By JASPER BECKER in SEOUL
When a retired North Korean dancing girl crashed her Mercedes in Pyongyang a month ago, not a peep was heard from the world's most isolated Stalinist state about the scale of the tragedy to have befallen its paranoid leader Kim Jong Il.
Only yesterday, did it emerge that the 50-year old woman who suffered severe head injuries and is now in a critical condition is the wife of the dictator Mr Kim and mother of his heir apparent. Until recently few had even known of Ko Yong-Hi's existence.
She is not the 61-year-old dictator's "official wife". But clues gathered by North Korea watchers - including the fact that instructions have been issued to call her "the beloved mother" lend weight to reports that her eldest son, Kim Jong Chul, 22, is in line to succeed Mr Kim. If the regime survives, that is.
Even as it struggles to extricate itself from the Iraqi quagmire the United States is turning up the pressure for "regime change" in Pyongyang. There is evidence that the personality cult that surrounds Mr Kim is teetering close to collapse.
International food aid has been cut off on US orders, and the country may soon see the famine conditions of a few years ago when three million people died of hunger and disease.
The crisis started to deepen a year ago when Kim Jong Il admitted running two covert nuclear weapons programmes, contravening a string of international agreements.
Under US pressure, China, Pyongyang's closest ally is putting pressure on the North and it has now reportedly sent 150,000 troops to the border.
When the United States attacked Iraq, Mr Kim, according to Korean sources, feared he would be the next target and defectors in Seoul say he fled to Russia in an armoured train. Certainly he disappeared from public view for several months.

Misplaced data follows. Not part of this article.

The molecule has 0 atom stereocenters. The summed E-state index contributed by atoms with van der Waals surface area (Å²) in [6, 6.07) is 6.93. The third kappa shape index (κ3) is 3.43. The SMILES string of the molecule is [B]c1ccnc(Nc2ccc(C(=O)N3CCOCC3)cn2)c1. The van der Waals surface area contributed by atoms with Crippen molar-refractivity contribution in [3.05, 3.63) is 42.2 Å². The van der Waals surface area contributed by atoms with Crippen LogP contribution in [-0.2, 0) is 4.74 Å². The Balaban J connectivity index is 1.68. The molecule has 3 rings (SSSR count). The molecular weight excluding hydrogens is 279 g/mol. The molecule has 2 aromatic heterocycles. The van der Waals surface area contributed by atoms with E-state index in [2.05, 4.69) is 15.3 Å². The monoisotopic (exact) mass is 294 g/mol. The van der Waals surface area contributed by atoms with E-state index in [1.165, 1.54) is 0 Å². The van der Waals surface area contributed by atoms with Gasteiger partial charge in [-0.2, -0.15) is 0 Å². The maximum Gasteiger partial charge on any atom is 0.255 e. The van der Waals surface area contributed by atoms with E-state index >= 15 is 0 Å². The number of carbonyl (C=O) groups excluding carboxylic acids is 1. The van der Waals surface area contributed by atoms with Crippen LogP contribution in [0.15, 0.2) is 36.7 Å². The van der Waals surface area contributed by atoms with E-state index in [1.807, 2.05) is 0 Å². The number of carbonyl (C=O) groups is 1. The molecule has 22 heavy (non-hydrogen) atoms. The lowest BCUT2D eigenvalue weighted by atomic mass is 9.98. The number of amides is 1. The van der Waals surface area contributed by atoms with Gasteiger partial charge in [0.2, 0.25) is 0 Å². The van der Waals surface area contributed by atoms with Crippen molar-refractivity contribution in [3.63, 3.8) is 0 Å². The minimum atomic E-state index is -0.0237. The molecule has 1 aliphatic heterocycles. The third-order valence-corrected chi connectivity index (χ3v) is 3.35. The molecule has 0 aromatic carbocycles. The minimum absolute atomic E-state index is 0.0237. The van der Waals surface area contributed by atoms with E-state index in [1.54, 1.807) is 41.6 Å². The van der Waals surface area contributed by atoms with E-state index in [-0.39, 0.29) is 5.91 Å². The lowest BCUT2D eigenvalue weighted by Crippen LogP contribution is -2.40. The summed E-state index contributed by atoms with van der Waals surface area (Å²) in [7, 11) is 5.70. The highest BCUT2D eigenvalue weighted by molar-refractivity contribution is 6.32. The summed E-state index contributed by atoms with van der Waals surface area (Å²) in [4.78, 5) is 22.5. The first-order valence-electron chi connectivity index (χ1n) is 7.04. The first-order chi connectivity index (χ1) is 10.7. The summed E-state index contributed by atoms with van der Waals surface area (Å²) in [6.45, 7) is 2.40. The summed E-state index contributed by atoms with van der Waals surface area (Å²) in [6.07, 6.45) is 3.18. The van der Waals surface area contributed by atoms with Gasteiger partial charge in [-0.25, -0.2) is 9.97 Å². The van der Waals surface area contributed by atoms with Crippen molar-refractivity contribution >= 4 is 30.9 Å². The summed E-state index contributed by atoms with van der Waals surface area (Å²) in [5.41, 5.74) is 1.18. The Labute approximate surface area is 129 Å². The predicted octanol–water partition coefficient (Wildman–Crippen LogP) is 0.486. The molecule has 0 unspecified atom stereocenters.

But just last week, North Korea again set off international alarm bells by announcing that it had processed enough plutonium from 8,000 spent fuel rods to make up to six atomic bombs.
Yesterday, the Japanese daily newspaper Sankei Shimbun shed a chink of light on the lurid private life of the man behind the nuclear threat. It quoted a "Korean Peninsula source" for its report on Ms Ko's road accident, but had no other details.
Since the latest nuclear standoff erupted, growing numbers of high-ranking North Koreans have fled to the South including Mr Kim's cook, his bodyguard and his hairdresser.
All have revealed astonishing details of a bizarre and feudal regime run as the private kingdom of Mr Kim. Kim Jong Il's younger sister, runs the family's businesses which include gold, zinc and anthracite mining and the smuggling of opium, heroin and amphetamines.
The CIA estimates that the family is worth £s;2.4bn apparently managed by a Swiss bank. This wealth enables Mr Kim to lead the life of a leisured aristocrat with thoroughbred horses, speed boats, racing cars, a private pool in his residence and a cellar of vintage French wines and Hennessy Cognac plus a library with 16, 000 films and a multinational team of personal chefs.
The most revealing stories have come from relatives of Sung Hae Rim, the former movie actress and a former wife. They reveal Mr Kim to be a man once tortured by romantic passion who later turned into a sex and food obsessed gourmet.
Sung Hae Rim was a glamorous starlet when she met the portly potentate in 1970, a time when he was obsessed with films. Their love affair was kept secret for 20 years because she was the daughter of a wealthy South Korean landlord.